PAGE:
Three years and 364 days since his last victory, Jason Day describes himself as “obsessed” with honing his new swing and improving his results, even if he never gets back to No. 1 in the world.
There wasn’t much room for improvement Thursday as Day shot a 7-under 63 to take the first-round lead at the Wells Fargo Championship. Joel Dahmen was a shot back on what could be the best day for scoring at TPC Potomac at Avenel Farm, with rain, wind and unseasonably cool temperatures in the forecast through Sunday.
“Obviously, we’ve got some weather coming in, so I feel like we’re going to go into grind mode over the next few days, which I typically like,” Day said. “It’s going to be difficult.”
The 34-year-old Day has been working with instructor Chris Como on a swing that will protect his chronically balky back, and he says it feels solid with every club except the driver. His renewed dedication and relative good health are encouraging signs from a player who won eight times in a 15-month span in 2015-16, including the PGA Championship and the Players Championship.
“I think about the golf swing in the morning, I think about the golf swing during the day and I think about the golf swing at night,” Day said. “There’s been conversations at 12 at night with Chris just because I have an idea in my head and a certain sensation and a feel.”
Day’s last win came in this tournament at Quail Hollow. The Wells Fargo moved to the Maryland suburbs of Washington this year because its usual venue is hosting the Presidents Cup in September.
The International team at that event would surely welcome a resurgent Day, who made five of his eight birdies from inside 10 feet on Thursday. The Australian took the lead with a chip-in on the par-4 15th hole.
“The thing that’s different between now and when I was No. 1 in the world, even though the technique might not have been as crisp as it is right now, I had all the confidence in the world, especially on the greens. So that’s always the goal,” Day said.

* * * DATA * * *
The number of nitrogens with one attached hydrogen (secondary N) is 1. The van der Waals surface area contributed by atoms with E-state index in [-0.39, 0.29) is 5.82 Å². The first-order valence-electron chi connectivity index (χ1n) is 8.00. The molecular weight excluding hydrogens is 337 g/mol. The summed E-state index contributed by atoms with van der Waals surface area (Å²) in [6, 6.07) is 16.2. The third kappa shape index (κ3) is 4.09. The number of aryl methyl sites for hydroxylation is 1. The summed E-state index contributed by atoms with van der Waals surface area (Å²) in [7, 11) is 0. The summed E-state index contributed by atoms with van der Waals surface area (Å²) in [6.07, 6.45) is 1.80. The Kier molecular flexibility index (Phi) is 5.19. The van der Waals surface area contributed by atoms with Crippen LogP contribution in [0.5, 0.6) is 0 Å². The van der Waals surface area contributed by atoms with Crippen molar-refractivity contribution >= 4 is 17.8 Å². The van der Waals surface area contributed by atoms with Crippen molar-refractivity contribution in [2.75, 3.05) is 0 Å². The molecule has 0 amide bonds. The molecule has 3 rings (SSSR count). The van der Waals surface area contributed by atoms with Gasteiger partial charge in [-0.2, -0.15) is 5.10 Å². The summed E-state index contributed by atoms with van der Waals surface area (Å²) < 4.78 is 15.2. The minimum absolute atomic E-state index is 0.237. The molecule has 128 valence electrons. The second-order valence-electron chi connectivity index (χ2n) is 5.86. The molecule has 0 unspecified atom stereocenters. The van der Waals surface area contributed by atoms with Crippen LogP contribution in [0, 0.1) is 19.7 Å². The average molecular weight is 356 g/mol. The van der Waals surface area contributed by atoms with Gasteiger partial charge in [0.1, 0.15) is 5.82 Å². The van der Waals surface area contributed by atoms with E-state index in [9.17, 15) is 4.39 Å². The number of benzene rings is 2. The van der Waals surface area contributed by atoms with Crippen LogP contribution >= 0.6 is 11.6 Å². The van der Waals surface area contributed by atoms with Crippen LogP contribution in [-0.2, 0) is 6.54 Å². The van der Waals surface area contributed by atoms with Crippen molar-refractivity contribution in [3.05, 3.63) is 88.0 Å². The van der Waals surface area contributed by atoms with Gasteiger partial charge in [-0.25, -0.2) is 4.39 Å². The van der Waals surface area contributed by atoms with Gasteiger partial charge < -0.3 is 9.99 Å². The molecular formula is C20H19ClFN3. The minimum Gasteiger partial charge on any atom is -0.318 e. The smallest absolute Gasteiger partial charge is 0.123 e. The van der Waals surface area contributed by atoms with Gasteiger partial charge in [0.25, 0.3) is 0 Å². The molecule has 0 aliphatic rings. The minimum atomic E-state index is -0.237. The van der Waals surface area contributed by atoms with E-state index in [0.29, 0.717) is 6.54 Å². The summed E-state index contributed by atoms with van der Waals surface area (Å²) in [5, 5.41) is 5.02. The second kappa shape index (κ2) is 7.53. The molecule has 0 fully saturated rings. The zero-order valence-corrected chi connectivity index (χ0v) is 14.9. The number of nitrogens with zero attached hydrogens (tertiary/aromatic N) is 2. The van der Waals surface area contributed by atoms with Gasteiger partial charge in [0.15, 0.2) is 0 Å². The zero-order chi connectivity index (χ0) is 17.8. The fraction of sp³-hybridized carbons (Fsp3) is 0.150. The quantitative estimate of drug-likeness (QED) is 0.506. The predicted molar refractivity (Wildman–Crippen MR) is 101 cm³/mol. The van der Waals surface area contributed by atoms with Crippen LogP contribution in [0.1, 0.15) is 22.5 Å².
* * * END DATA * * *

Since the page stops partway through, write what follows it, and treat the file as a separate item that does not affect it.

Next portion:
Matthew Wolff, local favourite Denny McCarthy and PGA Tour rookies Aaron Rai, Callum Tarren and Paul Barjon were two shots back. Rory McIlroy, the top-ranked player in the field at No. 7, had an up-and-down 67.
Wolff’s previous two competitive rounds were an 81 and a 78 at the Masters, where the 23-year-old long-hitter finished behind every 60-something past champion in the field. He played a casual round at his home club a few days ago and lost every ball in his bag.
Beware the player with non-existent expectations.
“I can go out and shoot 90 tomorrow and as long as I have a good attitude, I can put a check mark on this week and say that I’ve grown as a person and as a player and that’s just all I really care about right now,” Wolff said. “To be honest, it’s funny, but I’m not here to win a golf tournament, I’m here to have a good time.”
Dahmen enjoyed his quick surge to the top of the leaderboard. After a 7-iron from 173 yards to 7 feet on the par-4 eighth hole, he stared at the scoreboard behind the green while waiting for playing partners Patrick Reed and Jason Dufner. Then he holed the putt to reach 6 under.
“I like seeing my name up there. It’s something that, you know, that’s what we work for, right? To have a little bit of pressure in the first round I think is great,” Dahmen said.
Dahmen’s putter cooled on the back nine, but he finally made another birdie when he missed an ace by inches at the par-3 17th.
McIlroy’s only big mistake was a tee shot that started too far left and drew into the water on the par-4 fourth, his 13th of the day. A penalty drop and a sloppy chip led to double bogey, but he rebounded with birdies on the next two holes.
“I said to myself walking off the green, if I could just get back to 3 under for the day by the end of the day after that, I would be pretty happy, and obviously I did that,” McIlroy said.
Rickie Fowler hit two shots into the right-side wetlands on the par-4 sixth, then holed out from 134 yards to save bogey. He hit driver to 11 feet for eagle on the 305-yard, par-4 13th in a round of 66 that he summed up as “interesting.”
“There was a couple that were a little offline and cost me a little bit early in the round, but other than that, a lot of good stuff,” said Fowler, who is working through swing changes and has dropped to 146th in the world. “Definitely happy with today.”
Sergio Garcia, frustrated with the amount of time a PGA Tour rules official gave him to search for a ball in a penalty area on the par-5 10th, seemingly confirmed his interest in joining the upstart Saudi-funded golf league. “I can’t wait to leave this tour,” Garcia said in comments picked up by ESPN+ in its streaming coverage, later adding: “A couple more weeks, I don’t have to deal with you any more.” The first event of the Saudi series is June 9-11 in London. Garcia saved par on the hole, shot 67 and did not speak to reporters.